Family Integrity and Children's Rights: A UN Convention Perspective

Vol. 36 No. 3

By

Jonathan Todres is an associate professor at Georgia State University College of Law and coeditor of The U.N. Convention on the Rights of the Child: An Analysis of Treaty Provisions and Implications of U.S. Ratification (Brill Academic Publishers 2006).

Normally, a 99 percent approval rating is ideal. Yet even though 99 percent of eligible states have ratified the UN Convention on the Rights of the Child (CRC) since its adoption in 1989, one prominent holdout remains. The United States has not ratified the CRC despite its active role in drafting the treaty. The Obama administration has indicated it will review the U.S. stance. In contemplating ratification of a treaty affecting children, a related question should be asked: What impact will it have on parents and families, given their vital role in children’s development? Thus, this article examines the CRC’s conception of family.

The CRC’s guiding principle on the family, set forth in its preamble, recognizes the family as “the fundamental group of society and the natural environment for the growth and well-being of all its members and particularly children.” Nineteen CRC provisions explicitly acknowledge the essential role of parents and families in the lives of children. In situating children and their rights within the family, the CRC articulates important protections for parents and families.

The CRC’s umbrella provisions reinforce the position that the family is entitled to special protections as a way of advancing the child’s rights. First, Article 5 mandates that governments defer to parents and legal guardians in the upbringing of children, requiring that states “respect the responsibilities, rights and duties of parents” and other guardians to provide appropriate direction and guidance to their children. Family integrity is preserved by positioning government as a safety net, not as the primary caretaker.

Second, similar to other human rights treaties, the CRC incorporates the principle of nondiscrimination in its text, in Article 2, requiring that states ensure the rights of every child without discrimination of any kind , including on the basis of “race, colour, sex, language, religion, political or other opinion, national, ethnic or social origin, property, disability, birth or other status.” Importantly, the CRC’s protections extend not only to discrimination based on the child’s traits or opinions but also to discrimination against the child based on the parents’ background, status, or beliefs. Thus, for example, a government cannot target a child as a means of pressuring parents to retract a social or political position that is contrary to government or majoritarian views.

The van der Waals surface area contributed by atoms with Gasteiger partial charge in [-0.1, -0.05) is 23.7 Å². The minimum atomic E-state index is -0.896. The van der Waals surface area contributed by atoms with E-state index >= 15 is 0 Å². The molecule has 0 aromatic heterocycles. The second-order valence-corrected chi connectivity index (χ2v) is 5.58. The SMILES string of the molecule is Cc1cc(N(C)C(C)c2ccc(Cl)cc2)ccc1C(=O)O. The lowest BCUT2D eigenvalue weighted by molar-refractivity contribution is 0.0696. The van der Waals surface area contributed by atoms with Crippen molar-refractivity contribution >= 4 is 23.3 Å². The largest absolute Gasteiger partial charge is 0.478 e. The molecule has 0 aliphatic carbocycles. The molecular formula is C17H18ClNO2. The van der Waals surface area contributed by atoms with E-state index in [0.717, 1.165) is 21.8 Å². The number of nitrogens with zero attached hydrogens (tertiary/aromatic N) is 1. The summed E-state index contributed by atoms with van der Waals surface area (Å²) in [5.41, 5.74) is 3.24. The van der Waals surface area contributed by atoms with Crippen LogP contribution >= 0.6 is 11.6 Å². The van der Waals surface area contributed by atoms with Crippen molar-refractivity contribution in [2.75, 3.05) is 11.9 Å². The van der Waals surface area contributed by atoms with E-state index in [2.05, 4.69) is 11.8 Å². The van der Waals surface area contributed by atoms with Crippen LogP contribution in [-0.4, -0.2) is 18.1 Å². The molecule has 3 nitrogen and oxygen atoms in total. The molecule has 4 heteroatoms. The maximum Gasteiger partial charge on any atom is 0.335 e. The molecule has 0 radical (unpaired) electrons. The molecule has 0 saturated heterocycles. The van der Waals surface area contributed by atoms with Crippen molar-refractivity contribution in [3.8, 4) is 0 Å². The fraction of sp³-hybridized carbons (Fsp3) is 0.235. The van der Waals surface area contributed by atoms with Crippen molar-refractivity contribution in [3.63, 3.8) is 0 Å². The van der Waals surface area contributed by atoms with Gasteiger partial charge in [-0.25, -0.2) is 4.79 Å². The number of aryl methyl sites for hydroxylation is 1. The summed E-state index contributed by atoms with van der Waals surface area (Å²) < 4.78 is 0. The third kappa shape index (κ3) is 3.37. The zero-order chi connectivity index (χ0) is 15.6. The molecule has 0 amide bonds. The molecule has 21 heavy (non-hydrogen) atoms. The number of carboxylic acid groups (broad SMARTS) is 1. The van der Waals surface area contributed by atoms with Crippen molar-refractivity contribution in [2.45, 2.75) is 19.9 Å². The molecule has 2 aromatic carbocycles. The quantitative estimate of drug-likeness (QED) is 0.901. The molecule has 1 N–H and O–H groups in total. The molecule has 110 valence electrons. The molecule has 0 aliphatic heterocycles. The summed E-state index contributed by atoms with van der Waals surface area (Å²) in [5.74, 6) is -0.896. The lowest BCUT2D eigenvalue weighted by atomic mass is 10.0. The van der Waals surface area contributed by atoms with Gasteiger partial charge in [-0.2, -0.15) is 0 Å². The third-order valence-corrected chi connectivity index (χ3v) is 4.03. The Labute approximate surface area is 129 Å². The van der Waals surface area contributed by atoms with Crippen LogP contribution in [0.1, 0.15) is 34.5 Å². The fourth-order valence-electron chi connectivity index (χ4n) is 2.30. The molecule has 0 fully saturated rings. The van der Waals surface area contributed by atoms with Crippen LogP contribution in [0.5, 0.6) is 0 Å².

Third, Article 3, the CRC’s cornerstone provision, establishes that the best interests of the child shall be a primary consideration in all actions concerning children. It reaffirms that as countries strive to provide children the protection and care they need, they must do so “taking into account the rights and duties of [each child’s] parents” or guardians. Thus, in these foundational provisions, the CRC cements the state’s position as insurer of children’s rights and well-being while preserving the sanctity of the family.

A number of more specific provisions also safeguard family integrity by ensuring children’s right to a name, identity, and family relations (Article 7); by requiring that governments refrain from unlawfully interfering with children’s privacy, family, or home (Article 16); and by prohibiting separation of parents and children except in limited circumstances, such as abuse and neglect cases, and even then only if separation is in the child’s best interest and due process rights are afforded to interested parties (Article 9). Other provisions obligate states to facilitate family reunification in abduction and refugee settings (Articles 10 and 22) and to ensure children’s right to family contacts in juvenile justice settings (Article 37).

Although the CRC is oriented toward the child’s perspective, the enshrined protections of the child’s family life and relationship with his or her parents imply considerable protections for parents and other family members. For example, for a child to realize his or her right to a name, identity, and family relations, the state must not interfere with parents’ rights to name their child, to obtain an identity for their child, or to care for their child. Thus, children’s rights to family imply rights for families to live free from government discrimination and persecution.

Given the implied protections for parents and other family members, lawyers will be quick to ask what is meant by “family.” The CRC does not define the term but recognizes that family takes different forms around the world. Article 5 notes that governments must respect the rights and duties of “parents or, where applicable, the members of the extended family or community as provided for by local custom, legal guardians or other persons legally responsible for the child.” Beyond that, the CRC defers to individual states to give meaning to the term “family,” provided that any definition does not violate the nondiscrimination principle or other rights of the child. What the CRC makes clear is that in protecting the rights and well-being of children, governments must respect the rights and duties of parents and families who are best positioned to foster the well-being and development of all children.

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